HyValue will:

- explore methods for production of hydrogen and ammonia that significantly reduce energy loss and costs.

- utilize and develop solutions for transport, storage, and filling/bunkering of hydrogen-based fuel.

- analyze maritime value chains and study regulations and financial incentives to avoid barriers and promote business models for hydrogen and ammonia.

- develop a new framework for assessing the body of knowledge used in risk assessments for hydrogen and ammonia systems.

- put technology development and business models in a context that is acceptable by the society and document the total greenhouse gas emissions for hydrogen and ammonia value chains.

- study how the hydrogen sector can mature as a socio-technical system, and develop a methodology for systematically increasing societal acceptance.

Several major challenges

The hydrogen energy sector today faces several grand challenges. HyValue addresses five challenges through a combination of basic research and applied development.

1. How can we produce hydrogen and ammonia with minimal energy loss and at a lower cost? Today’s production leaves a significant carbon footprint from CO2 emissions directly, or indirectly, from energy loss. Inefficient production processes also affect production costs negatively.

2. How can we create a safe and robust transport and distribution system for hydrogen-based fuels? Compared to fossil fuels, pressurized and liquid hydrogen and ammonia have very different properties and requirements for transport and storage. Avoiding accidents is crucial for the implementation of hydrogen technologies.

3. How can we develop end-user applications for hydrogen-based energy carriers? Today's market for hydrogen and ammonia mainly serves industrial users. Larger uses depend on new sectors, such as transport and heating, using hydrogen-based fuels. Such a conversion is difficult and very expensive and may require certain high demand segments as catalysts to establish the scale and value chains.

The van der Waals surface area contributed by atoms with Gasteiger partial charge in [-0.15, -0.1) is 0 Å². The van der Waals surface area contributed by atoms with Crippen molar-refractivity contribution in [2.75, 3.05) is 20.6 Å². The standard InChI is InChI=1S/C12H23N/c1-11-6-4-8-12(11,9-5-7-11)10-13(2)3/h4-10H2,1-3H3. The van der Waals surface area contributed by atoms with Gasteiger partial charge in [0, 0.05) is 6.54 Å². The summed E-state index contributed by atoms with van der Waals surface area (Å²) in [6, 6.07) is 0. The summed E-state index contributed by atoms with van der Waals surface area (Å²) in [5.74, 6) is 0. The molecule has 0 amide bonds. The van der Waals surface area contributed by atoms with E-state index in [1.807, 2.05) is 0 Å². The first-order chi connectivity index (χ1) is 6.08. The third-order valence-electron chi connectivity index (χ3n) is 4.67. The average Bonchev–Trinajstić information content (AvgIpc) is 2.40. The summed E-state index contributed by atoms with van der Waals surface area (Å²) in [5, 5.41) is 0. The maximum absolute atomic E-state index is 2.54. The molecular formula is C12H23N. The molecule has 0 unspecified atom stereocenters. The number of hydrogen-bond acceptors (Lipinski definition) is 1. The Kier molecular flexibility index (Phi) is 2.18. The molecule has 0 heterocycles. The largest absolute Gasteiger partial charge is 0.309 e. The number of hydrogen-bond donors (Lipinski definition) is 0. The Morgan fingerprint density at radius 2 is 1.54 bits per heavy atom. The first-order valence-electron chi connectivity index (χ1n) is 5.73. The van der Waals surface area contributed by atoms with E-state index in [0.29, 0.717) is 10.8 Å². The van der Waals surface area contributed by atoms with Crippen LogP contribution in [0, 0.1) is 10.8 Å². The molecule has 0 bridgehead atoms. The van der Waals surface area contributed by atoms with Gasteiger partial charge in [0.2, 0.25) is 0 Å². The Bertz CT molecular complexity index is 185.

4. How can we stimulate investment and build a system with acceptable risk for all stakeholders? Expanding the use of hydrogen and ammonia in society requires system knowledge and the right tools to measure performance in terms of safety, emergency preparedness, and regulations. The development of a hydrogen energy sector requires cooperation between all actors in the value chain, including policymakers, public regulation, and companies.

5. How can we build society's confidence in a hydrogen economy? The hydrogen energy sector is an immature socio-technical system. Handling this incorrectly might pose a risk to users and a threat to the system. Developing strategies to build trust and resilience is crucial.

FME in Hydrogen

The purpose of the call is to establish a Centre for Environment-friendly Energy Research (FME) specializing in clean hydrogen and hydrogen-based energy carriers, including ammonia. The FME will reinforce and coordinate research and innovation efforts in this field.

Researchers at the center will work to generate solutions for safe, sustainable, and cost-effective production, transport, storage, distribution, and use of clean hydrogen and hydrogen-based energy carriers. Clean hydrogen is produced from renewable energy or fossil energy combined with carbon capture and storage.

Totaly 300 MNOK

The expected total budget for the new hydrogen center HyValue will be close to 300 MNOK, when combining contributions from both NFR and partners:

  • Funding from the Norwegian Research Council and industry: in excess of NOK 200 million
  • In-kind contributions from research partners: between 50 and 100MNOK